Oct 19 • 11M

Episode 180: Treason! Well, treason for a short while, and then, well, no treason? (Tales to Astonish #64 - Part 3) -- February 1965

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Appears in this episode

Edward Nevraumont
What if the Marvel Universe was real? Mike and Ed are radio commentators in 1961 discussing the ramifications of a world with super heroes, monsters & aliens. Why is no one asking, "Is Ironman a good use of StarkCorp shareholder capital?"
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In this episode:

Mike and Ed discuss Bruce Banner being charged with, and then absolved of, treason. Only 30 people have ever been charged with treason in America, so what exactly did Banner do? And why were the charges dropped so quickly? The last time treason charges were dropped was in 1947, and the process took four years. If Banner should not have been charged, someone should lose their job. If he SHOULD have been charged, then why were the charges dropped? Is America part of some secret war, and with Banner aiding the enemy. Has he been set free “they” don’t want the public to know about the war? And who are “they” anyway?

Tales to Astonish (1959) #64 | Comic Issues | Marvel

Behind the issue:

In the issue, Banner was charged with treason, but the charges are made to go away as a result of the direct involvement of the President (who was informed by Rick Jones). If this had happened in real life, it would have been an impeachable offence by the President. But in real life, it is pretty unlikely that Banner would have ever been charged. In real life, for crimes committed post-WWII, only one person has been charged with treason in the USA. This is largely because the bar to prove treason is so high that most prosecutors will charge the suspect on a different offence. (Note: people were charged with treason after WWII, although all of these charges related to crimes committed during that war - it was not until 2006 that someone was charged with treason, for aiding and abiding Al Qaeda).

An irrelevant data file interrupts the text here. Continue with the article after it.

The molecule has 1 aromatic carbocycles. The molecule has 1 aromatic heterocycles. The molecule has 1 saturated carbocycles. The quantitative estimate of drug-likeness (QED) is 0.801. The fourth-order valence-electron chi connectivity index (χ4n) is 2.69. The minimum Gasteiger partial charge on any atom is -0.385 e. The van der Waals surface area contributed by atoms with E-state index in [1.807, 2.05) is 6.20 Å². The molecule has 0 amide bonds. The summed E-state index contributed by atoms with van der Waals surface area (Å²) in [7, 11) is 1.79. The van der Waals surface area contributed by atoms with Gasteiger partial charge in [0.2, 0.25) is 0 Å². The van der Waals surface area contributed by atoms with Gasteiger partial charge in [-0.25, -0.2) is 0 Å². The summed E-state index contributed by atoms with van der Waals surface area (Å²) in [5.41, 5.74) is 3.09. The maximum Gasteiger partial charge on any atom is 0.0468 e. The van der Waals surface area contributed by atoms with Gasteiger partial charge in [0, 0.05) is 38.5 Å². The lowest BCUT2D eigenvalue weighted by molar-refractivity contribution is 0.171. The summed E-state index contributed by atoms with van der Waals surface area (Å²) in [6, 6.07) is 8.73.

In this issue:

Bruce Banner its in a military prison, charged with treason for trying to sabotage his own invention. He had not tried to do that - he was trying to protect his nuclear invention from being captured by the villainous Leader’s Humanoid - but he really cannot explain himself without revealing that he is really the Hulk. Meanwhile, the Leader plots to study his fellow gamma-irradiated human, the Leader. We return to Washington, D.C., where Banner refuses to tell his lawyer why he is innocent (i.e. that he is the Hulk, etc.) His teenage friend Rick Jones shows up and, after flashing his top-priority Avengers I.D. card, visits with the President of the U.S.A. to tell him why Banner is innocent, i.e. that he is the Hulk. The President agrees that it would not be in the public interest for Banner to share his secret, and at the same time, he does not want to lose one of the U.S.’s greatest scientists to a lifetime in prison. Faced with this conflict, the President pulls strings to have Banner cleared of all charges, and Banner goes free. Well, free to head to an island in the ocean to test his new atomic device. While there, Banner turns into the Hulk, and the Leader, who is also interested in Banner’s invention, sends his Humanoids to attack the Hulk. The battle rages and rages, with the Hulk growing more savage and more wild. How will this end?

Assumed before the next episode:

People are wondering what the heck is happening with Bruce Banner being charged with treason, and the charges then being dropped.

This episode takes place:

After Bruce Banner is cleared of treason.